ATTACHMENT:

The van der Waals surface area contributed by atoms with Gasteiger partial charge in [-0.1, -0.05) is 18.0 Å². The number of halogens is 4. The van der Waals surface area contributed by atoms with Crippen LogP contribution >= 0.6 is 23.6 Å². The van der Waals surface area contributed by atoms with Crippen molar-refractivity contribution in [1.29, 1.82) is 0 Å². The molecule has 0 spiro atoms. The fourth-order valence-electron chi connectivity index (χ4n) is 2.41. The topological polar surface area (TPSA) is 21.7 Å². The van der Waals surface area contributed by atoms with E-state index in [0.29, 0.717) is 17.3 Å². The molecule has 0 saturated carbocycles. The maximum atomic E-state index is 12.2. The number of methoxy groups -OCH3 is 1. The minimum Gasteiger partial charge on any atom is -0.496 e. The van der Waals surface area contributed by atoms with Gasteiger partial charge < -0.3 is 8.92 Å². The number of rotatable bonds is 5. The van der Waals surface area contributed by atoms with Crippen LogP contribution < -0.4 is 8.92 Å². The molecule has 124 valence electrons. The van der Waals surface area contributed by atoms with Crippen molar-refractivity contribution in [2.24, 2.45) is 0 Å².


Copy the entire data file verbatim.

The van der Waals surface area contributed by atoms with Gasteiger partial charge in [-0.1, -0.05) is 18.0 Å². The number of halogens is 4. The van der Waals surface area contributed by atoms with Crippen LogP contribution >= 0.6 is 23.6 Å². The van der Waals surface area contributed by atoms with Crippen molar-refractivity contribution in [1.29, 1.82) is 0 Å². The molecule has 0 spiro atoms. The fourth-order valence-electron chi connectivity index (χ4n) is 2.41. The topological polar surface area (TPSA) is 21.7 Å². The van der Waals surface area contributed by atoms with E-state index in [0.29, 0.717) is 17.3 Å². The molecule has 0 saturated carbocycles. The maximum atomic E-state index is 12.2. The number of methoxy groups -OCH3 is 1. The minimum Gasteiger partial charge on any atom is -0.496 e. The van der Waals surface area contributed by atoms with Gasteiger partial charge < -0.3 is 8.92 Å². The number of rotatable bonds is 5. The van der Waals surface area contributed by atoms with Crippen LogP contribution < -0.4 is 8.92 Å². The molecule has 124 valence electrons. The van der Waals surface area contributed by atoms with Crippen molar-refractivity contribution in [2.24, 2.45) is 0 Å².